Sunday, December 5, 2010

The Runaway Papoose, by Grace Moon

The Runaway Papoose is the story of Nah-tee, a young Native American girl in the Southwest. The title isn't entirely accurate- "runaway" tends to conjure images of rebellious or abused children seeking greener pastures. Nah-tee, however, flees into the desert in fear one night when her father is ambushed and attacked as their family is traveling. She becomes lost in the dark and finds Moyo, a young shepherd, who takes pity on her and agrees to take her around the area on his pony in the hopes of locating her parents. Unfortunately, they have no luck.

Everyone in the area knows that a huge festival is coming up, and that everyone within a reasonable radius will try to attend. So Moyo and Nah-tee undertake the long journey to get there, in the hopes that her parents will be attending. Along the way they meet new friends who help them with food and places to rest, and they learn the ancient history of their people, which becomes significant once they reach the festival. And in the end, the evildoers receive what they deserve, as do the good and honest.

This one was a cute enough story, but I can't speak to its accuracy because the author is rather deliberate in her refusal to name the tribes in question. Many hints are dropped (pueblos and hogans, Katchinas, turquoise as a sacred stone) but my guess is that she kept it vague so that she wouldn't be held accountable for the facts.

I was unable to find any information about the author of the book so I don't have any information as to her background. Chandra's blog entry on the book more or less echoes my own sentiments about the unfortunate use of language in this book (very pidgin-y in places) so I'll link her up rather than reinvent the wheel.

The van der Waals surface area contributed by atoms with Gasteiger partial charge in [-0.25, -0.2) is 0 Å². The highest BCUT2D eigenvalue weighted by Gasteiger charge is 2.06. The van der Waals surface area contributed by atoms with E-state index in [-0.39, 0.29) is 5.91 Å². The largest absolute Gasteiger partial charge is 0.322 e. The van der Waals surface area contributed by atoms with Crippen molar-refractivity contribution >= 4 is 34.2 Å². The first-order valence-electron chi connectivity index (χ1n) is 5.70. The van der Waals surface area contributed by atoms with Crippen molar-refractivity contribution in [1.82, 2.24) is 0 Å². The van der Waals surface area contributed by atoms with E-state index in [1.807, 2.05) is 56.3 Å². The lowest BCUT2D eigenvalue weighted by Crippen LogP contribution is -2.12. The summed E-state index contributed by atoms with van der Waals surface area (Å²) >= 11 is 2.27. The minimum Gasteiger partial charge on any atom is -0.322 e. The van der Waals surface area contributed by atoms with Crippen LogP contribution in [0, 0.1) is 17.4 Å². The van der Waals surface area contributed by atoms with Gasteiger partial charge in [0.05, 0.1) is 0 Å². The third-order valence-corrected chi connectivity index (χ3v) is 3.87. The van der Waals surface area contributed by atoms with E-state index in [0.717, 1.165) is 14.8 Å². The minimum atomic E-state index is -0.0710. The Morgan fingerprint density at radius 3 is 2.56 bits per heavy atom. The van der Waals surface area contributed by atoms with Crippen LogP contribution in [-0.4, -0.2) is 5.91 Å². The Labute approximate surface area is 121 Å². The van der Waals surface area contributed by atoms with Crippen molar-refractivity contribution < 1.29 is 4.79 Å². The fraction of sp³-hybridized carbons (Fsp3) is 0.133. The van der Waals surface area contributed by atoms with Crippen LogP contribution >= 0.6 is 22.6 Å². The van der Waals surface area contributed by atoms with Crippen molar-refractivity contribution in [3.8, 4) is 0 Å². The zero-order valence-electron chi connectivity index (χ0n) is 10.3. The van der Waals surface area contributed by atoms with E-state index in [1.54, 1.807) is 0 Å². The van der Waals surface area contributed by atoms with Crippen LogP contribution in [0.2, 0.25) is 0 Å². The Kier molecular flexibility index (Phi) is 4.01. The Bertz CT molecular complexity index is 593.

Interestingly enough, I decided to do a quick Wikipedia look up for the word "papoose", not knowing whether it was an acceptable word, or one used more pejoratively (as in the case of that s-word-which-we-no-longer-use). Turns out that it has no negative connotations; it just refers to a Native child, or, alternately, to a cradle board used for carrying such. The word actually has its source in the Narragansett language, right here in Rhode Island. Local connection, hooray!

1 comment:

  1. Hi Melanie! Thanks so much for stopping by my blog and commenting!! And of course I'm thrilled to have you link to me! It's so exciting to encounter another nutty person like myself taking on this project ;-) And how exciting that Downright Dencey was your favorite of the 1920s too!! Although, sad to say, I'm afraid I drew similar conclusions about that decade with regards to children's was rather dire! And now I'm excited to poke around your blog and find out where you are in the process and what your conclusions have been!

    I'm still in the early thirties myself. I had to take a break for November due to some travels and I'm now waiting on my copy of Daughter of the Seine: The Life of Madame Roland to arrive via ILL. I'm very anxious that I get here before I leave for Christmas break on the 17th!